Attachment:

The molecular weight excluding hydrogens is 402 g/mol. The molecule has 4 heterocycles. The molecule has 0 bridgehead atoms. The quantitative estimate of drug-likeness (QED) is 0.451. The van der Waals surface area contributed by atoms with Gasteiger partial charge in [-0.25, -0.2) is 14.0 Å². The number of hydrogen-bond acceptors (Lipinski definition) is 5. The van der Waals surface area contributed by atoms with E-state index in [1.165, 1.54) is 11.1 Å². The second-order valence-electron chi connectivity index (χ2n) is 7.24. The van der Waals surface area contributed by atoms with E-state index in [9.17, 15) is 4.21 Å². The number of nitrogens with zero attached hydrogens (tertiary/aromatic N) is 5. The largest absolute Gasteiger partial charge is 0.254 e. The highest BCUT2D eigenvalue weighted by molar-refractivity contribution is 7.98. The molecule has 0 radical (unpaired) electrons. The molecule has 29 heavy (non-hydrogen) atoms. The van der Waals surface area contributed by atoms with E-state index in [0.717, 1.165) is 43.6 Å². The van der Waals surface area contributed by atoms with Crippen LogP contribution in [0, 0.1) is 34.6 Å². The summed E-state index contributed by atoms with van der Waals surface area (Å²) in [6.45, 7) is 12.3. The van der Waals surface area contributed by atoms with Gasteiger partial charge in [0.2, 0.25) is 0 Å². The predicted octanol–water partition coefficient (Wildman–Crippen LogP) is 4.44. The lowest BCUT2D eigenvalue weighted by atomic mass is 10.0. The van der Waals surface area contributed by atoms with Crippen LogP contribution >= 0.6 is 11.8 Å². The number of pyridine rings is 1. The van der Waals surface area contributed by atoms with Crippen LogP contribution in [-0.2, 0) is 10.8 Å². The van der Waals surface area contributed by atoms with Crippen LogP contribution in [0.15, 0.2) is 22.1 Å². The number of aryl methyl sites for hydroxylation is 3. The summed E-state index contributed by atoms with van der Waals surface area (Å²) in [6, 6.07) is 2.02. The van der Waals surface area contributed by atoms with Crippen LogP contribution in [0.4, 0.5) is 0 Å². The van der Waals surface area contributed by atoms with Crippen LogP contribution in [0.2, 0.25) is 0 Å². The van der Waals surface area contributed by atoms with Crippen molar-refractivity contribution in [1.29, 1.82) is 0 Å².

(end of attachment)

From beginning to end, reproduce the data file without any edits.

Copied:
The molecular weight excluding hydrogens is 402 g/mol. The molecule has 4 heterocycles. The molecule has 0 bridgehead atoms. The quantitative estimate of drug-likeness (QED) is 0.451. The van der Waals surface area contributed by atoms with Gasteiger partial charge in [-0.25, -0.2) is 14.0 Å². The number of hydrogen-bond acceptors (Lipinski definition) is 5. The van der Waals surface area contributed by atoms with E-state index in [1.165, 1.54) is 11.1 Å². The second-order valence-electron chi connectivity index (χ2n) is 7.24. The van der Waals surface area contributed by atoms with E-state index in [9.17, 15) is 4.21 Å². The number of nitrogens with zero attached hydrogens (tertiary/aromatic N) is 5. The largest absolute Gasteiger partial charge is 0.254 e. The highest BCUT2D eigenvalue weighted by molar-refractivity contribution is 7.98. The molecule has 0 radical (unpaired) electrons. The molecule has 29 heavy (non-hydrogen) atoms. The van der Waals surface area contributed by atoms with E-state index in [0.717, 1.165) is 43.6 Å². The van der Waals surface area contributed by atoms with Crippen LogP contribution in [0, 0.1) is 34.6 Å². The summed E-state index contributed by atoms with van der Waals surface area (Å²) in [6.45, 7) is 12.3. The van der Waals surface area contributed by atoms with Gasteiger partial charge in [0.2, 0.25) is 0 Å². The predicted octanol–water partition coefficient (Wildman–Crippen LogP) is 4.44. The lowest BCUT2D eigenvalue weighted by atomic mass is 10.0. The van der Waals surface area contributed by atoms with Crippen LogP contribution >= 0.6 is 11.8 Å². The number of pyridine rings is 1. The van der Waals surface area contributed by atoms with Crippen LogP contribution in [-0.2, 0) is 10.8 Å². The van der Waals surface area contributed by atoms with Crippen LogP contribution in [0.15, 0.2) is 22.1 Å². The number of aryl methyl sites for hydroxylation is 3. The summed E-state index contributed by atoms with van der Waals surface area (Å²) in [6, 6.07) is 2.02. The van der Waals surface area contributed by atoms with Crippen LogP contribution in [0.4, 0.5) is 0 Å². The van der Waals surface area contributed by atoms with Crippen LogP contribution in [0.2, 0.25) is 0 Å². The van der Waals surface area contributed by atoms with Crippen molar-refractivity contribution in [1.29, 1.82) is 0 Å².